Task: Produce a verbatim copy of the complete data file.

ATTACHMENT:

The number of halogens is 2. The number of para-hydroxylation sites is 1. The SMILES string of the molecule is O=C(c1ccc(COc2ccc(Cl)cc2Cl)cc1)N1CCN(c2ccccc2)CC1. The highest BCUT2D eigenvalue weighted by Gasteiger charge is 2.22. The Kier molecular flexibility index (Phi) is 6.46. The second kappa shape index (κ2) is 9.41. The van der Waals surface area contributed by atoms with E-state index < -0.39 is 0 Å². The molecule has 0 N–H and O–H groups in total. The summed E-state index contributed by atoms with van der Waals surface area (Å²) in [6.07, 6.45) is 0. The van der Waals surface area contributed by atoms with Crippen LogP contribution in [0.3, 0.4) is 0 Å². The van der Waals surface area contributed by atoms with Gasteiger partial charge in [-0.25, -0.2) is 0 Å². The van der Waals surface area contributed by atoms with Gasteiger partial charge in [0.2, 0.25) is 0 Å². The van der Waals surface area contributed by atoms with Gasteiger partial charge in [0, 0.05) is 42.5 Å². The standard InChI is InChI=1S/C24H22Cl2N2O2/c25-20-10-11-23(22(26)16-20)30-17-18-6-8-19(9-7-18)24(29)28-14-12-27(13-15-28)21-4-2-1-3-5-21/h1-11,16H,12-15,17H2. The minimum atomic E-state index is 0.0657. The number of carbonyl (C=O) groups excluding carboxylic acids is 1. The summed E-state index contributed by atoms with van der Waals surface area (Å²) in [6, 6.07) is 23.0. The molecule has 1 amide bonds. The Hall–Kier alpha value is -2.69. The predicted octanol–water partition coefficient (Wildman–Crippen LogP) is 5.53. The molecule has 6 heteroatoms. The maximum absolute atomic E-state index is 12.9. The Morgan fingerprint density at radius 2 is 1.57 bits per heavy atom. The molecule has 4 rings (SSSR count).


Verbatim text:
The number of halogens is 2. The number of para-hydroxylation sites is 1. The SMILES string of the molecule is O=C(c1ccc(COc2ccc(Cl)cc2Cl)cc1)N1CCN(c2ccccc2)CC1. The highest BCUT2D eigenvalue weighted by Gasteiger charge is 2.22. The Kier molecular flexibility index (Phi) is 6.46. The second kappa shape index (κ2) is 9.41. The van der Waals surface area contributed by atoms with E-state index < -0.39 is 0 Å². The molecule has 0 N–H and O–H groups in total. The summed E-state index contributed by atoms with van der Waals surface area (Å²) in [6.07, 6.45) is 0. The van der Waals surface area contributed by atoms with Crippen LogP contribution in [0.3, 0.4) is 0 Å². The van der Waals surface area contributed by atoms with Gasteiger partial charge in [-0.25, -0.2) is 0 Å². The van der Waals surface area contributed by atoms with Gasteiger partial charge in [0.2, 0.25) is 0 Å². The van der Waals surface area contributed by atoms with Gasteiger partial charge in [0, 0.05) is 42.5 Å². The standard InChI is InChI=1S/C24H22Cl2N2O2/c25-20-10-11-23(22(26)16-20)30-17-18-6-8-19(9-7-18)24(29)28-14-12-27(13-15-28)21-4-2-1-3-5-21/h1-11,16H,12-15,17H2. The minimum atomic E-state index is 0.0657. The number of carbonyl (C=O) groups excluding carboxylic acids is 1. The summed E-state index contributed by atoms with van der Waals surface area (Å²) in [6, 6.07) is 23.0. The molecule has 1 amide bonds. The Hall–Kier alpha value is -2.69. The predicted octanol–water partition coefficient (Wildman–Crippen LogP) is 5.53. The molecule has 6 heteroatoms. The maximum absolute atomic E-state index is 12.9. The Morgan fingerprint density at radius 2 is 1.57 bits per heavy atom. The molecule has 4 rings (SSSR count).